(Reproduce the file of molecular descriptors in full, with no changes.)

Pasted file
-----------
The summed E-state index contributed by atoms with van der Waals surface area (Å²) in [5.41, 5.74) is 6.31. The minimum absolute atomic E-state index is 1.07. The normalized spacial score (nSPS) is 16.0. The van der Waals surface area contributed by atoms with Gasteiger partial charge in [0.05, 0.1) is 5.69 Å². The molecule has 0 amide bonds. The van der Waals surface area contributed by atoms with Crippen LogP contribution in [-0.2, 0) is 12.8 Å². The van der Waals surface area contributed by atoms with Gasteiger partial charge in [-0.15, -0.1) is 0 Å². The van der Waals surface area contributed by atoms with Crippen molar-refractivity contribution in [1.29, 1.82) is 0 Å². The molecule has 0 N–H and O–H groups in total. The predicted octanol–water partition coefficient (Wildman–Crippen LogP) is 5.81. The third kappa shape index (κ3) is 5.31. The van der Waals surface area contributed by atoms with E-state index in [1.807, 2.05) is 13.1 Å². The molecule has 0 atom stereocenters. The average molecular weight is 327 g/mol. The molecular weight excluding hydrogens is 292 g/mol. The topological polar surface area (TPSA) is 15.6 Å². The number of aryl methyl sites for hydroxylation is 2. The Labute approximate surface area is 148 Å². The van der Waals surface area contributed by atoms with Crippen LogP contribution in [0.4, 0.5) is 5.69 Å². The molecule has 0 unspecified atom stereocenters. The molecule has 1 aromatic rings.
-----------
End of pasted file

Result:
The summed E-state index contributed by atoms with van der Waals surface area (Å²) in [5.41, 5.74) is 6.31. The minimum absolute atomic E-state index is 1.07. The normalized spacial score (nSPS) is 16.0. The van der Waals surface area contributed by atoms with Gasteiger partial charge in [0.05, 0.1) is 5.69 Å². The molecule has 0 amide bonds. The van der Waals surface area contributed by atoms with Crippen LogP contribution in [-0.2, 0) is 12.8 Å². The van der Waals surface area contributed by atoms with Gasteiger partial charge in [-0.15, -0.1) is 0 Å². The van der Waals surface area contributed by atoms with Crippen molar-refractivity contribution in [1.29, 1.82) is 0 Å². The molecule has 0 N–H and O–H groups in total. The predicted octanol–water partition coefficient (Wildman–Crippen LogP) is 5.81. The third kappa shape index (κ3) is 5.31. The van der Waals surface area contributed by atoms with E-state index in [1.807, 2.05) is 13.1 Å². The molecule has 0 atom stereocenters. The average molecular weight is 327 g/mol. The molecular weight excluding hydrogens is 292 g/mol. The topological polar surface area (TPSA) is 15.6 Å². The number of aryl methyl sites for hydroxylation is 2. The Labute approximate surface area is 148 Å². The van der Waals surface area contributed by atoms with Crippen LogP contribution in [0.4, 0.5) is 5.69 Å². The molecule has 0 unspecified atom stereocenters. The molecule has 1 aromatic rings.